Eating right and exercising more often is good for everyone. But it's especially important for people with type 2 diabetes. When people put on too much body fat, it's because they're eating more calories than they use each day. The body stores that extra energy in fat cells. Over time, gaining pounds of extra fat can lead to obesity and diseases related to obesity, like type 2 diabetes.

Fasting is the simplest and fastest method to force your body to burn sugar for energy. Glucose in the blood is the most easily accessible source of energy for the body. Fasting is merely the flip side of eating – if you are not eating you are fasting. When you eat, your body stores food energy. When you fast, your body burns food energy. If you simply lengthen out your periods of fasting, you can burn off the stored sugar.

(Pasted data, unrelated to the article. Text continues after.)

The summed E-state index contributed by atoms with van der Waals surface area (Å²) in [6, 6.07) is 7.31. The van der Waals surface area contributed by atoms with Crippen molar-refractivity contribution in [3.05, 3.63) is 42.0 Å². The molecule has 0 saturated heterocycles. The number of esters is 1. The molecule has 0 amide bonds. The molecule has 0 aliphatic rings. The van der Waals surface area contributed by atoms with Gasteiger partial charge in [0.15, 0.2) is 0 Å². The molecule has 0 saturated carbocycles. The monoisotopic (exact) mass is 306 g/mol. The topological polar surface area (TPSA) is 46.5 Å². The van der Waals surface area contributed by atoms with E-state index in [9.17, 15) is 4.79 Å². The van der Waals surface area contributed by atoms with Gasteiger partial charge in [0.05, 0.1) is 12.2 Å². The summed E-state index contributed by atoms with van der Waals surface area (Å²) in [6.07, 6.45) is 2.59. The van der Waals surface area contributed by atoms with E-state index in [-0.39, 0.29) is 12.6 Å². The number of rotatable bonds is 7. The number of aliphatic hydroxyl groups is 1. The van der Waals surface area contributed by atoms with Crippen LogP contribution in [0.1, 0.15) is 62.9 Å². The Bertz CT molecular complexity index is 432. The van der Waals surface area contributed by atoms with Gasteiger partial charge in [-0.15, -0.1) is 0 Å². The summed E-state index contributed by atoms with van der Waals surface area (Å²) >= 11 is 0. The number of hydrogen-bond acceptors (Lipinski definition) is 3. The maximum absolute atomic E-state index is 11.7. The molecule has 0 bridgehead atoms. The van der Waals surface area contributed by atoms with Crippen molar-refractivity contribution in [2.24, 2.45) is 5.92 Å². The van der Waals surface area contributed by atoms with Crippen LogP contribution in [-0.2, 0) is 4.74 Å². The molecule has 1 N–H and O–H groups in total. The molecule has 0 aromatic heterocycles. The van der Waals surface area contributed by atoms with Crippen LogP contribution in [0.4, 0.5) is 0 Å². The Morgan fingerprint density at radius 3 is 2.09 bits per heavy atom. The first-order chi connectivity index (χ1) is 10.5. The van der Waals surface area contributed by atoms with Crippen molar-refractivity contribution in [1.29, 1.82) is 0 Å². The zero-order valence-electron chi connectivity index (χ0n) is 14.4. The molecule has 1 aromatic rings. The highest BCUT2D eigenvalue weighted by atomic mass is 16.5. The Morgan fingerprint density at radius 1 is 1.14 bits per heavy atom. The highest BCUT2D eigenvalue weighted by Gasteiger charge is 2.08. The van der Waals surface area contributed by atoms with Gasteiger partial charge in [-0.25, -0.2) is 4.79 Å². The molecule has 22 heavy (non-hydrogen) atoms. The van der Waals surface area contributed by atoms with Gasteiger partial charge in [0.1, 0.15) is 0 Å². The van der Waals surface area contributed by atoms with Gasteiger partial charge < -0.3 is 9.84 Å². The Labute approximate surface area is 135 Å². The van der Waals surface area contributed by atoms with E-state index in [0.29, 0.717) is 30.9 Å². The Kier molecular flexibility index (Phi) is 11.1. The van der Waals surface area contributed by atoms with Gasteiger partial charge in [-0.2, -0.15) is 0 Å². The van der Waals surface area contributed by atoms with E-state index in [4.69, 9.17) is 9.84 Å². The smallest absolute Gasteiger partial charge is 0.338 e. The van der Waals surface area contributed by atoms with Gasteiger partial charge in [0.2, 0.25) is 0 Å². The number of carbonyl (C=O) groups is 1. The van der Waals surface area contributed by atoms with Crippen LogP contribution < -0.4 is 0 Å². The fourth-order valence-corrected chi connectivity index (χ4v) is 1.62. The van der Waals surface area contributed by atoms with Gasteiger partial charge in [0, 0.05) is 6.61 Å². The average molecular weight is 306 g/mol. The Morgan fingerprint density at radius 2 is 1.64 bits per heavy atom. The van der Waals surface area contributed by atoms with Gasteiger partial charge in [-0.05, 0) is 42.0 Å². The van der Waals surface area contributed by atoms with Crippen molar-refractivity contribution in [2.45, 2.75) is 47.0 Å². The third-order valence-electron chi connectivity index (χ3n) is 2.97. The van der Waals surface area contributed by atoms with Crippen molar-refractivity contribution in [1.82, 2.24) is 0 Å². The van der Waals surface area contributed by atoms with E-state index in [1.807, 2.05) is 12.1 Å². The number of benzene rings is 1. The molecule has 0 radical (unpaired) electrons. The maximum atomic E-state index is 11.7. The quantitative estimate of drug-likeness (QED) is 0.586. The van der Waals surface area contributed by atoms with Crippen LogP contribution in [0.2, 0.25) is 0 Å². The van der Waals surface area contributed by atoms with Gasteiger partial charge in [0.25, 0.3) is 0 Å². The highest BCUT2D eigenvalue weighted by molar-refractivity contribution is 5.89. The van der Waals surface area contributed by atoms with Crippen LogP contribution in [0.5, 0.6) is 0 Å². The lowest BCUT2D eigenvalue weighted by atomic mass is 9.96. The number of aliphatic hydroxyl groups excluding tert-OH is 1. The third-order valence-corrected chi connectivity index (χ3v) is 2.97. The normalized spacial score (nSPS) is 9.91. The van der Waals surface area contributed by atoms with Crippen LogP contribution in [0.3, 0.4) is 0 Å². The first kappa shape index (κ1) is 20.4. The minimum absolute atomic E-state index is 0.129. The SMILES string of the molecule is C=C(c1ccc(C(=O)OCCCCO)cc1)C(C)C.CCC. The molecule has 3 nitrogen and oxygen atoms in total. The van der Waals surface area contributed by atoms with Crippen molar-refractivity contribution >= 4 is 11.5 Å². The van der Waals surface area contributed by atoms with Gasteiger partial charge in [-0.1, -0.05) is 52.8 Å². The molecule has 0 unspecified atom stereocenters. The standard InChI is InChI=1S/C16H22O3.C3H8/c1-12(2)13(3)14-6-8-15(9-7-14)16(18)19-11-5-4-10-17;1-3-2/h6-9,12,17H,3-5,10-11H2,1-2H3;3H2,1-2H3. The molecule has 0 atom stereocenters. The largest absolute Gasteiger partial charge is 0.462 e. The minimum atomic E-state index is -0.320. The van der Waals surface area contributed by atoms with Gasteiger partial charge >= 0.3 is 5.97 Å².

Whole grains, such as brown rice, quinoa, and oatmeal are good sources of fiber and nutrients; and have a low glycemic load making them good food choices. Processed food labels make it very confusing to understand whole grains. For example, "whole wheat bread" is made in many different ways, and some are not that different from white bread in its blood sugar impact (glycemic load). The same is true for whole grain pasta, it's still pasta. Whole grains have less of an impact on blood sugar because of the lower glycemic load. Choose whole grains that are still in their grain form like brown rice and quinoa, or look at the fiber content on the nutrition label. For example, a "good" whole grain bread will have 3+ grams of fiber per slice.

Even if you have not been told that you have prediabetes, you could be worried about it, since 90% of the people with prediabetes are unaware that they have it. You are at higher risk if you are over 45 years old, do not get much exercise, have a family history of diabetes, or are African American, Native American, Hispanic/Latino, or Pacific Islander.